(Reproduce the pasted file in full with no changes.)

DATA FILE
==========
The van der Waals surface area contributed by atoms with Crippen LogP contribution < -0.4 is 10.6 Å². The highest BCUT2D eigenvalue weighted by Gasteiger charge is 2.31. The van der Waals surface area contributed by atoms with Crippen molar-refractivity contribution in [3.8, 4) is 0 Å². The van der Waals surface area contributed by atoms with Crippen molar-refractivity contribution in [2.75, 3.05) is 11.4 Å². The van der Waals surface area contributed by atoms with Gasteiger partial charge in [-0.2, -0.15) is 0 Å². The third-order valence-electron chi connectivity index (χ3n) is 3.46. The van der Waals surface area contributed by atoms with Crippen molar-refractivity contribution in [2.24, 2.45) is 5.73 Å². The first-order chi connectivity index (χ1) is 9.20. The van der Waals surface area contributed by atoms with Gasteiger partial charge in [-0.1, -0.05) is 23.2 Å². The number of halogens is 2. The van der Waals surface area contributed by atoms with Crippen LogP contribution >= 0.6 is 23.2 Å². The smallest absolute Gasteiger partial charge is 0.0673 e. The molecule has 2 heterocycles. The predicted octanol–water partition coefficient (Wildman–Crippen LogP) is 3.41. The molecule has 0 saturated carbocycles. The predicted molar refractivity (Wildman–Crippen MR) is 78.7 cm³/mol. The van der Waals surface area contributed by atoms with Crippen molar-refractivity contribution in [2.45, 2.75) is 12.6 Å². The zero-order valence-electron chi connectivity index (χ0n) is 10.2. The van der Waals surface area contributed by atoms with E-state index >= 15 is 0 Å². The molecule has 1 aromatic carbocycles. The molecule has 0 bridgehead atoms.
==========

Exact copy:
The van der Waals surface area contributed by atoms with Crippen LogP contribution < -0.4 is 10.6 Å². The highest BCUT2D eigenvalue weighted by Gasteiger charge is 2.31. The van der Waals surface area contributed by atoms with Crippen molar-refractivity contribution in [3.8, 4) is 0 Å². The van der Waals surface area contributed by atoms with Crippen molar-refractivity contribution in [2.75, 3.05) is 11.4 Å². The van der Waals surface area contributed by atoms with Gasteiger partial charge in [-0.2, -0.15) is 0 Å². The third-order valence-electron chi connectivity index (χ3n) is 3.46. The van der Waals surface area contributed by atoms with Crippen molar-refractivity contribution in [2.24, 2.45) is 5.73 Å². The first-order chi connectivity index (χ1) is 9.20. The van der Waals surface area contributed by atoms with Gasteiger partial charge in [-0.1, -0.05) is 23.2 Å². The number of halogens is 2. The van der Waals surface area contributed by atoms with Crippen LogP contribution >= 0.6 is 23.2 Å². The smallest absolute Gasteiger partial charge is 0.0673 e. The molecule has 2 heterocycles. The predicted octanol–water partition coefficient (Wildman–Crippen LogP) is 3.41. The molecule has 0 saturated carbocycles. The predicted molar refractivity (Wildman–Crippen MR) is 78.7 cm³/mol. The van der Waals surface area contributed by atoms with Crippen molar-refractivity contribution in [2.45, 2.75) is 12.6 Å². The zero-order valence-electron chi connectivity index (χ0n) is 10.2. The van der Waals surface area contributed by atoms with E-state index >= 15 is 0 Å². The molecule has 1 aromatic carbocycles. The molecule has 0 bridgehead atoms.